Back in July Microsoft researchers suggested that simple passwords may be suitable for the majority of user accounts, based around their studies which showed the majority of users still preferred to recycle the same ridiculously simple login credentials everywhere they go on the web.

And that’s despite the fact that password managers, which can be used to generate complex and nigh on impossible to guess passwords, are widely available and often at a price point no-one can refuse (that means free).

So why is that?

Is it a failing within the infosec profession if people can’t get something so basic right? Maybe. But I tend to think of it more along the lines of laziness/convenience – users with old and bad habits don’t want to change. They don’t want to remember lots of passwords because, lets face it, that’s tricky. And they may not have even heard of a password manager, or at least not looked into them enough to realise what they can offer.

The times they are a changing though. Or at least they may be.

And that’s because Google might be muscling in on the password management business via it’s Chrome browser, if the latest developmental build is anything to go by.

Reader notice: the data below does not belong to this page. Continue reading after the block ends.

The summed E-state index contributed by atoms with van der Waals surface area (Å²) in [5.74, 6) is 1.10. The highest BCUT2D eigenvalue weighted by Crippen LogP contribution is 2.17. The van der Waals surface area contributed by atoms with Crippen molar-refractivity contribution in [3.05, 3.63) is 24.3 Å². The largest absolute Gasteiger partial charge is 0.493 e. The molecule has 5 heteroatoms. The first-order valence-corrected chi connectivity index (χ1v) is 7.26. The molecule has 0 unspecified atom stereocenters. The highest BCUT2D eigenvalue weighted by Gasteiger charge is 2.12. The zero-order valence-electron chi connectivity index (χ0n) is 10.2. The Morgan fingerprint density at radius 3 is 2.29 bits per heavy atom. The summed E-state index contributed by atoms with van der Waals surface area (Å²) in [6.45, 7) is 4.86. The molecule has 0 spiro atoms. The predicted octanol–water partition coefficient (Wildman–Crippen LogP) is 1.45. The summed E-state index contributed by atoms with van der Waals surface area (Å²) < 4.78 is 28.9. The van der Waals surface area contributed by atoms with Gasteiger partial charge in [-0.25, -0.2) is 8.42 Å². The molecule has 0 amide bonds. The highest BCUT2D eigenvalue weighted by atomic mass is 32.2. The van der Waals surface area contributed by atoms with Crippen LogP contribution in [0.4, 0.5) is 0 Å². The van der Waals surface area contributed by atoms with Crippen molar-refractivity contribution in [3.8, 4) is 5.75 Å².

The latest experimental version of Chrome, known as Canary, can be updated with Google’s updated password manager by typing the following into your address bar:

  • chrome://flags/#enable-password-generation
  • chrome://flags/#enable-save-password-bubble

Once installed, you can use the password generator whenever you sign-up on a website.

According to Google’s Francois Beaufort, the user will be offered a “strong and pronounceable” password whenever they encounter a password field across the web:

“As soon as you focus the password field, a nice overlay will suggest you a strong and pronounceable password that will be saved in your chrome passwords. For info, Chromium uses a C library² that provides an implementation of FIPS 181 Automated Password Generator (APG). “

Once entered, the new password will be added to your Google saved passwords, in much the same manner as a regular password manager.

Whether the experimental feature will make it into the next stable version of Chrome remains to be seen but I think it unlikely. It could however make an appearance in the not too distant future which could prove a little tricky for existing password managers such as KeePass and LastPass.

Knowing how many users value convenience over security, I suspect they will choose Chrome’s built-in password management over third party alternatives. Or at least they would if they could stop using “password1” for everything.

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